The NOIRLab-operated Gemini South Telescope in the United States used its most recent upgrade, GHOST, the Gemini High-resolution Optical SpecTrograph, to capture observations of HD 222925, a star more than 1,400 light years away. The type of object GHOST is designed to investigate is the star, which is known to be bright and chemically rich.
“This is an exciting milestone for astronomers all over the world who rely on Gemini South to study the Universe from this unique vantage point in Chile,” Jennifer Lotz, director of the Gemini Observatory, said. “Once this next-generation instrument is operational, GHOST will be an indispensable tool in the astronomer’s toolbox.”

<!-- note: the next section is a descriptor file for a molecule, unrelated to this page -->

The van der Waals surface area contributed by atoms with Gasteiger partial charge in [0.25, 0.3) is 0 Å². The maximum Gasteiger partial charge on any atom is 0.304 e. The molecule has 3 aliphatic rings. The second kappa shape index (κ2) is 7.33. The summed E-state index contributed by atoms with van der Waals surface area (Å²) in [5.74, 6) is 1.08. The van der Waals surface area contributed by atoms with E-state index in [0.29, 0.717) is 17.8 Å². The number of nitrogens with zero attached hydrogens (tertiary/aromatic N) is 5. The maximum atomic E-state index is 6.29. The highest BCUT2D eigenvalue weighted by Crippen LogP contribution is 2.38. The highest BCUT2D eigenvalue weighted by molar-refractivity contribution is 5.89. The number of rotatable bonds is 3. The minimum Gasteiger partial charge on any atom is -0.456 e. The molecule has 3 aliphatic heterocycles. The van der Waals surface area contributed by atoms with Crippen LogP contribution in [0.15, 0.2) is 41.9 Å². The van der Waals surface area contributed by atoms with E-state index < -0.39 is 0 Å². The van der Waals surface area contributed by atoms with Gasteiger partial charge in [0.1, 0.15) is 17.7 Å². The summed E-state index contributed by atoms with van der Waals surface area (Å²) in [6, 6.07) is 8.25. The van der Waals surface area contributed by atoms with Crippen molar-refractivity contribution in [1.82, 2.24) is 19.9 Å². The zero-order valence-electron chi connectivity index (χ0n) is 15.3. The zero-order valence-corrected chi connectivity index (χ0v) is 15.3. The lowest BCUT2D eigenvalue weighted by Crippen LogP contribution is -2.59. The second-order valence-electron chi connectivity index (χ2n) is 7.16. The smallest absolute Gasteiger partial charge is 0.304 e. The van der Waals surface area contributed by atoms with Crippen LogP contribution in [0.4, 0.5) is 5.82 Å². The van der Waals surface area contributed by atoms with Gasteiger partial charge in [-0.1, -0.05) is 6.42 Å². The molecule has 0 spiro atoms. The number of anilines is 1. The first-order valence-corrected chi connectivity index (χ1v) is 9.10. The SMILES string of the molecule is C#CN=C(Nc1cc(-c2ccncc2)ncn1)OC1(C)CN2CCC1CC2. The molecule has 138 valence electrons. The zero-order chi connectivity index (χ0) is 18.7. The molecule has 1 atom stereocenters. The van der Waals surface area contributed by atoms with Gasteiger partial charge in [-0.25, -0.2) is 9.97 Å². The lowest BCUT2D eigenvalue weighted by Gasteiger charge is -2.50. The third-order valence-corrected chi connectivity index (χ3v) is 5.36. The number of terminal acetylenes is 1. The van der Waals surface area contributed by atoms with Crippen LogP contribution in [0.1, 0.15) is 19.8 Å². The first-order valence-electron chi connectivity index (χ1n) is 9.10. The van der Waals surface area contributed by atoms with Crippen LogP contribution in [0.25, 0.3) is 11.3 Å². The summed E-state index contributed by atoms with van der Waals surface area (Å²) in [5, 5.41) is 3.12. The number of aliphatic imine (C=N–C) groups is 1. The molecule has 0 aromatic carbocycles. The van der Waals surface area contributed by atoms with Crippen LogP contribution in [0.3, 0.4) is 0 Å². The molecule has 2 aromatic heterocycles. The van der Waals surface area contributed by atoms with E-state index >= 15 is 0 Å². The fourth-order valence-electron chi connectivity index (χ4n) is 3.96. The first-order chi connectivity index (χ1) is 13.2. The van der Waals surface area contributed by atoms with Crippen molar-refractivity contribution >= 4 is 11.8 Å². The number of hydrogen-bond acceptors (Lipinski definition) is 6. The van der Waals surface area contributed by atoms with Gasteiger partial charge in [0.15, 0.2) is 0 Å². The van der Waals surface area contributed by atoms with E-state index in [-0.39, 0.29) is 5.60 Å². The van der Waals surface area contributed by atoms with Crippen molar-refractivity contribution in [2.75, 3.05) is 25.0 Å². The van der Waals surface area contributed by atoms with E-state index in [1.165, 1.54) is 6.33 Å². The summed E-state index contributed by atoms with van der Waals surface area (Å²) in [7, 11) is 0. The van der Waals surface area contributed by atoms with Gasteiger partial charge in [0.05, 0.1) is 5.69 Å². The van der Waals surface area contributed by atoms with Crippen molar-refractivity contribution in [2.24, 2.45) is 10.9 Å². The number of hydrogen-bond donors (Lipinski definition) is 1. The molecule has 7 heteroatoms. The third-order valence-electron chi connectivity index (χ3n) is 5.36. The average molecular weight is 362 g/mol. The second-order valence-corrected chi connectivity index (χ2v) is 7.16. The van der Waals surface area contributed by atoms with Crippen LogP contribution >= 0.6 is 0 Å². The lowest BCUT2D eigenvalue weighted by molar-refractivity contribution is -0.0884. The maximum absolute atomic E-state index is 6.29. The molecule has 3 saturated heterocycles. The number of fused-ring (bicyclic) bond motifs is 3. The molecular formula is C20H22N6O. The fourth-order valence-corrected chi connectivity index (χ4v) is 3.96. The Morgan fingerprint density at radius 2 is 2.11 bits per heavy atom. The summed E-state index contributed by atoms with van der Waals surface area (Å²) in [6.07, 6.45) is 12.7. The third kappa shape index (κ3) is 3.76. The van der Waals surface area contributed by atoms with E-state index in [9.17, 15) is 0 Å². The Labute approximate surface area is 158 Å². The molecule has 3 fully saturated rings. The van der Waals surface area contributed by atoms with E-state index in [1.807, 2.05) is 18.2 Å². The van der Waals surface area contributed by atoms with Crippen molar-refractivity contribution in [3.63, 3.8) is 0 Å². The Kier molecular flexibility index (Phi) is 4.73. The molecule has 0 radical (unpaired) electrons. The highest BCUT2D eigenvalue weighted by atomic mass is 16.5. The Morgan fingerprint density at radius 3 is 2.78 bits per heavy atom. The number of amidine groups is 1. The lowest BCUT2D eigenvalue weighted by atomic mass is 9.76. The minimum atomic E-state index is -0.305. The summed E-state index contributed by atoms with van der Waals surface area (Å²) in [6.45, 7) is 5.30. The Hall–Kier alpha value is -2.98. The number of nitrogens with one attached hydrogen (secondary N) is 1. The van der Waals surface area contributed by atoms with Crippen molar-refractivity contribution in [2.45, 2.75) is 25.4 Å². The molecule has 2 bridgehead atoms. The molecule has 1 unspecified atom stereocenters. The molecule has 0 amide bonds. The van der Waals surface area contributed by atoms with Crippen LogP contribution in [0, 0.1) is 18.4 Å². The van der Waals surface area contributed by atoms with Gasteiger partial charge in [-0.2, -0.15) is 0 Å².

Spectrographs analyze light emissions from objects to determine the chemical composition and stellar motion, as well as to observe remnants of the ancient universe. GHOST has ten times the resolution of Gemini South’s other visible spectrograph and is the most sensitive high-resolution spectrograph in use among comparably sized telescopes.
“With the successful commissioning of GHOST, NSF congratulates the instrument team on delivering enhanced capability to the international astronomy community to explore planets, stars, and galaxies,” said Martin Still, NSF’s Gemini program officer. “We are looking forward to new discoveries.”
When the commissioning process is completed, all researchers will be able to request observation time through GHOST.